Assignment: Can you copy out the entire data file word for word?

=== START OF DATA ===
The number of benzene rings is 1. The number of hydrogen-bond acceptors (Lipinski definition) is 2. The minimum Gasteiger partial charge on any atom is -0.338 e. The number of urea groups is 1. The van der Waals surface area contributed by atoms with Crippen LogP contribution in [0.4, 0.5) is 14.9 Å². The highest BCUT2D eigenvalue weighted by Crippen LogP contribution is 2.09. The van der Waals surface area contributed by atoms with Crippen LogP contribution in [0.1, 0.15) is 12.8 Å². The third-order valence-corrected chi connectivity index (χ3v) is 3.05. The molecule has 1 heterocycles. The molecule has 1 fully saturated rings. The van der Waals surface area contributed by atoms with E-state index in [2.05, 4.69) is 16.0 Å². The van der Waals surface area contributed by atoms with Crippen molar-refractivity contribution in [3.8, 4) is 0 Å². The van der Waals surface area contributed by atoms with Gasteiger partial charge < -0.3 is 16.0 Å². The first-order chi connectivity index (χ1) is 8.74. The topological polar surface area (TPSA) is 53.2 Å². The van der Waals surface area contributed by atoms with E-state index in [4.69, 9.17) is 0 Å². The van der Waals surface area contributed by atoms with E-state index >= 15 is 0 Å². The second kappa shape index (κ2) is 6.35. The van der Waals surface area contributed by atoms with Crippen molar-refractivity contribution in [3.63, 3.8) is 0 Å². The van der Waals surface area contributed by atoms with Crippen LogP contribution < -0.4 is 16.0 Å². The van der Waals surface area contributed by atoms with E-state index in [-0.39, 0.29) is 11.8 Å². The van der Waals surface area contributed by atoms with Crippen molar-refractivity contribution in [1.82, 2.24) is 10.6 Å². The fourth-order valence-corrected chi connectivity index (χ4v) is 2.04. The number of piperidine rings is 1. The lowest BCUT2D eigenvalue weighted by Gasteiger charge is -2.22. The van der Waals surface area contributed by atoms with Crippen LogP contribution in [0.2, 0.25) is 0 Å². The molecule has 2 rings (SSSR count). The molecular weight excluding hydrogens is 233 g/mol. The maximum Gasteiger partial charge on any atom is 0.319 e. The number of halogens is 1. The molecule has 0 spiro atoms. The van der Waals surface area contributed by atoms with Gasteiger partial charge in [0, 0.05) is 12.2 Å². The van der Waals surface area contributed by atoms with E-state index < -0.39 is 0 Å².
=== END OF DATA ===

The number of benzene rings is 1. The number of hydrogen-bond acceptors (Lipinski definition) is 2. The minimum Gasteiger partial charge on any atom is -0.338 e. The number of urea groups is 1. The van der Waals surface area contributed by atoms with Crippen LogP contribution in [0.4, 0.5) is 14.9 Å². The highest BCUT2D eigenvalue weighted by Crippen LogP contribution is 2.09. The van der Waals surface area contributed by atoms with Crippen LogP contribution in [0.1, 0.15) is 12.8 Å². The third-order valence-corrected chi connectivity index (χ3v) is 3.05. The molecule has 1 heterocycles. The molecule has 1 fully saturated rings. The van der Waals surface area contributed by atoms with E-state index in [2.05, 4.69) is 16.0 Å². The van der Waals surface area contributed by atoms with Crippen molar-refractivity contribution in [3.8, 4) is 0 Å². The van der Waals surface area contributed by atoms with Gasteiger partial charge < -0.3 is 16.0 Å². The first-order chi connectivity index (χ1) is 8.74. The topological polar surface area (TPSA) is 53.2 Å². The van der Waals surface area contributed by atoms with E-state index in [4.69, 9.17) is 0 Å². The van der Waals surface area contributed by atoms with E-state index >= 15 is 0 Å². The second kappa shape index (κ2) is 6.35. The van der Waals surface area contributed by atoms with Crippen molar-refractivity contribution in [3.63, 3.8) is 0 Å². The van der Waals surface area contributed by atoms with Crippen LogP contribution < -0.4 is 16.0 Å². The van der Waals surface area contributed by atoms with E-state index in [-0.39, 0.29) is 11.8 Å². The van der Waals surface area contributed by atoms with Crippen molar-refractivity contribution in [1.82, 2.24) is 10.6 Å². The fourth-order valence-corrected chi connectivity index (χ4v) is 2.04. The number of piperidine rings is 1. The lowest BCUT2D eigenvalue weighted by Gasteiger charge is -2.22. The van der Waals surface area contributed by atoms with Crippen LogP contribution in [0.2, 0.25) is 0 Å². The molecule has 2 rings (SSSR count). The molecular weight excluding hydrogens is 233 g/mol. The maximum Gasteiger partial charge on any atom is 0.319 e. The number of halogens is 1. The molecule has 0 spiro atoms. The van der Waals surface area contributed by atoms with Gasteiger partial charge in [0, 0.05) is 12.2 Å². The van der Waals surface area contributed by atoms with E-state index < -0.39 is 0 Å².